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J Rehabil Med. 2008 Jun;40(6):433-9. doi: 10.2340/16501977-0187.

Manual therapy in addition to physiotherapy does not improve clinical or economic outcomes after ankle fracture.

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Centre for Evidence-Based Physiotherapy, The University of Sydney, Lidcombe, NSW 1825, Australia.



The primary aim of this study was to determine the effectiveness and cost-effectiveness of adding manual therapy to a physiotherapy programme for ankle fracture.


Assessor-blinded randomized controlled trial.


Ninety-four adults were recruited within one week of cast removal for isolated ankle fracture. Inclusion criteria were: they were able to weight-bear as tolerated or partial weight-bear, were referred for physiotherapy, and experienced pain. Ninety-one participants completed the study.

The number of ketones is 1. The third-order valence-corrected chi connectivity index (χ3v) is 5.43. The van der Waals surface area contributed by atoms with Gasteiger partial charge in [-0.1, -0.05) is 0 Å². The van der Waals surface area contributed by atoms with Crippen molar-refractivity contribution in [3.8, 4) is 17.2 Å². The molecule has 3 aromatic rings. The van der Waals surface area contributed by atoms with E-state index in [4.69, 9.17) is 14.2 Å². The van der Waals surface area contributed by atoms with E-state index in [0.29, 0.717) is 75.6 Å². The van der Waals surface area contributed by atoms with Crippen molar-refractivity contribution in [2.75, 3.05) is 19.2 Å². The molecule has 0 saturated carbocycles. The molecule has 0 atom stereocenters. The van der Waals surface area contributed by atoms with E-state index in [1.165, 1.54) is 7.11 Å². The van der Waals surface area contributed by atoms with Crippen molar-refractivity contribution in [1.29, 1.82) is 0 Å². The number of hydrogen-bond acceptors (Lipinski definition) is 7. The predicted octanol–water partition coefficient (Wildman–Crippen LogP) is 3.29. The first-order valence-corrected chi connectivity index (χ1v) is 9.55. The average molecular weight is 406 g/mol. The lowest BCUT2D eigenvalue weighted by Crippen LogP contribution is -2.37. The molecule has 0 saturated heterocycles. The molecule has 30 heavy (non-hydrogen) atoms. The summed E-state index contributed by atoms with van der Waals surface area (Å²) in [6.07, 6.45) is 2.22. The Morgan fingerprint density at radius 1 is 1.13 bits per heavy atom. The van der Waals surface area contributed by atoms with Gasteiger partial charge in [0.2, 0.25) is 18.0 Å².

Participants were randomly allocated to receive manual therapy (anterior-posterior joint mobilization over the talus) plus a standard physiotherapy programme (experimental), or the standard physiotherapy programme only (control). They were assessed by a blinded assessor at baseline, and at 4, 12 and 24 weeks. The main outcomes were activity limitation and quality of life. Information on costs and healthcare utilization was collected every 4 weeks up to 24 weeks.


There were no clinically worthwhile differences in activity limitation or quality of life between groups at any time-point. There was also no between-group difference in quality-adjusted life-years, but the experimental group incurred higher out-of-pocket costs (mean between-group difference = AU$200, 95% confidence interval 26-432).


When provided in addition to a physiotherapy programme, manual therapy did not enhance outcome in adults after ankle fracture.

[Indexed for MEDLINE]
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